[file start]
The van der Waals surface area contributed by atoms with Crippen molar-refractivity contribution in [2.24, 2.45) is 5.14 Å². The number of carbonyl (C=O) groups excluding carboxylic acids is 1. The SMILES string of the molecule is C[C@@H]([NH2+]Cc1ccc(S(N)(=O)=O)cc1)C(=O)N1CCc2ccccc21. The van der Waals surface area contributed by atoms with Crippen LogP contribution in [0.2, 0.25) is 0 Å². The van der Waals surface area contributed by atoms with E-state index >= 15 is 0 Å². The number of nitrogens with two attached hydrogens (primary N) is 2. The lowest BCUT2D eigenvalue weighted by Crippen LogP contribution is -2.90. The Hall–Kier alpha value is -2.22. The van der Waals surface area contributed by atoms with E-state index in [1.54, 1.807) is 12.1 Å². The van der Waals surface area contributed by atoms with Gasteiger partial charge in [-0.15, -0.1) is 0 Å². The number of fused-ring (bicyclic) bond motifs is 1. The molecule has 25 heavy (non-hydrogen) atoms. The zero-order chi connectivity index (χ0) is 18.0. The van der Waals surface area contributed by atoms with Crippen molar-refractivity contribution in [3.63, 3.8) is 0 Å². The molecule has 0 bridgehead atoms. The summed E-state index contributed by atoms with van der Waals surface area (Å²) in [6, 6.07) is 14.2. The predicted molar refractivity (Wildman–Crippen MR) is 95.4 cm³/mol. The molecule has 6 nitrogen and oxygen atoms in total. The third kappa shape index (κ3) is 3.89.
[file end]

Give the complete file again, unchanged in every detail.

The van der Waals surface area contributed by atoms with Crippen molar-refractivity contribution in [2.24, 2.45) is 5.14 Å². The number of carbonyl (C=O) groups excluding carboxylic acids is 1. The SMILES string of the molecule is C[C@@H]([NH2+]Cc1ccc(S(N)(=O)=O)cc1)C(=O)N1CCc2ccccc21. The van der Waals surface area contributed by atoms with Crippen LogP contribution in [0.2, 0.25) is 0 Å². The van der Waals surface area contributed by atoms with E-state index >= 15 is 0 Å². The number of nitrogens with two attached hydrogens (primary N) is 2. The lowest BCUT2D eigenvalue weighted by Crippen LogP contribution is -2.90. The Hall–Kier alpha value is -2.22. The van der Waals surface area contributed by atoms with E-state index in [1.54, 1.807) is 12.1 Å². The van der Waals surface area contributed by atoms with Gasteiger partial charge in [-0.15, -0.1) is 0 Å². The number of fused-ring (bicyclic) bond motifs is 1. The molecule has 25 heavy (non-hydrogen) atoms. The zero-order chi connectivity index (χ0) is 18.0. The van der Waals surface area contributed by atoms with Crippen molar-refractivity contribution in [3.63, 3.8) is 0 Å². The molecule has 0 bridgehead atoms. The summed E-state index contributed by atoms with van der Waals surface area (Å²) in [6, 6.07) is 14.2. The predicted molar refractivity (Wildman–Crippen MR) is 95.4 cm³/mol. The molecule has 6 nitrogen and oxygen atoms in total. The third kappa shape index (κ3) is 3.89.